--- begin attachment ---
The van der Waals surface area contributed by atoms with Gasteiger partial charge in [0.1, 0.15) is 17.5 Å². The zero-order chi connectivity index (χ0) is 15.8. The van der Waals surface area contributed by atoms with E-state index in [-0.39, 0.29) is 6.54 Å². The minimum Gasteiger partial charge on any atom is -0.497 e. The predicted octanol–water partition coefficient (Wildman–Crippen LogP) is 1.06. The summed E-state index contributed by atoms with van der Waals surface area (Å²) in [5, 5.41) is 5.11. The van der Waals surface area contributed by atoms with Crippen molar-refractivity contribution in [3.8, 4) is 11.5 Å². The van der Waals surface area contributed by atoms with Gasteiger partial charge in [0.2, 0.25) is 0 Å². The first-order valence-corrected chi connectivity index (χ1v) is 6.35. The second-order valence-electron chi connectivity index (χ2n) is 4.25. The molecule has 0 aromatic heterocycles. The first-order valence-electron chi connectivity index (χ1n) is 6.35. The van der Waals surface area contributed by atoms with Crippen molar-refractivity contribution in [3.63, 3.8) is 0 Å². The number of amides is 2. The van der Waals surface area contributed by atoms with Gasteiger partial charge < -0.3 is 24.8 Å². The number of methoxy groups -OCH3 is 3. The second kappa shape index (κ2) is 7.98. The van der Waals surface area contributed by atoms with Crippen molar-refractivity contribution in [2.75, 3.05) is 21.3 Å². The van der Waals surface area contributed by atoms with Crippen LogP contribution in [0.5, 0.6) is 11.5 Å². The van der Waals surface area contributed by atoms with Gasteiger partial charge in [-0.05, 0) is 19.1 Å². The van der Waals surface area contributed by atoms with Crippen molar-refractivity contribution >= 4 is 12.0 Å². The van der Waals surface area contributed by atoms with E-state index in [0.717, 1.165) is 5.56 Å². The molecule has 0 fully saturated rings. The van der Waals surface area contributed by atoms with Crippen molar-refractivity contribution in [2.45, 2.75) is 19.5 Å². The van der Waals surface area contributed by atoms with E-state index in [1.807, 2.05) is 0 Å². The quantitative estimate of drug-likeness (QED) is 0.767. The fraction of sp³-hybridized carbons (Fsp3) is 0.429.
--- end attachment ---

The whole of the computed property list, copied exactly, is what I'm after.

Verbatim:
The van der Waals surface area contributed by atoms with Gasteiger partial charge in [0.1, 0.15) is 17.5 Å². The zero-order chi connectivity index (χ0) is 15.8. The van der Waals surface area contributed by atoms with E-state index in [-0.39, 0.29) is 6.54 Å². The minimum Gasteiger partial charge on any atom is -0.497 e. The predicted octanol–water partition coefficient (Wildman–Crippen LogP) is 1.06. The summed E-state index contributed by atoms with van der Waals surface area (Å²) in [5, 5.41) is 5.11. The van der Waals surface area contributed by atoms with Crippen molar-refractivity contribution in [3.8, 4) is 11.5 Å². The van der Waals surface area contributed by atoms with Gasteiger partial charge in [0.2, 0.25) is 0 Å². The first-order valence-corrected chi connectivity index (χ1v) is 6.35. The second-order valence-electron chi connectivity index (χ2n) is 4.25. The molecule has 0 aromatic heterocycles. The first-order valence-electron chi connectivity index (χ1n) is 6.35. The van der Waals surface area contributed by atoms with Crippen molar-refractivity contribution in [3.63, 3.8) is 0 Å². The number of amides is 2. The van der Waals surface area contributed by atoms with Gasteiger partial charge < -0.3 is 24.8 Å². The number of methoxy groups -OCH3 is 3. The second kappa shape index (κ2) is 7.98. The van der Waals surface area contributed by atoms with Crippen molar-refractivity contribution in [2.75, 3.05) is 21.3 Å². The van der Waals surface area contributed by atoms with Crippen LogP contribution in [0.5, 0.6) is 11.5 Å². The van der Waals surface area contributed by atoms with Gasteiger partial charge in [-0.05, 0) is 19.1 Å². The van der Waals surface area contributed by atoms with Crippen molar-refractivity contribution >= 4 is 12.0 Å². The van der Waals surface area contributed by atoms with E-state index in [0.717, 1.165) is 5.56 Å². The molecule has 0 fully saturated rings. The van der Waals surface area contributed by atoms with Crippen molar-refractivity contribution in [2.45, 2.75) is 19.5 Å². The van der Waals surface area contributed by atoms with E-state index in [1.807, 2.05) is 0 Å². The quantitative estimate of drug-likeness (QED) is 0.767. The fraction of sp³-hybridized carbons (Fsp3) is 0.429.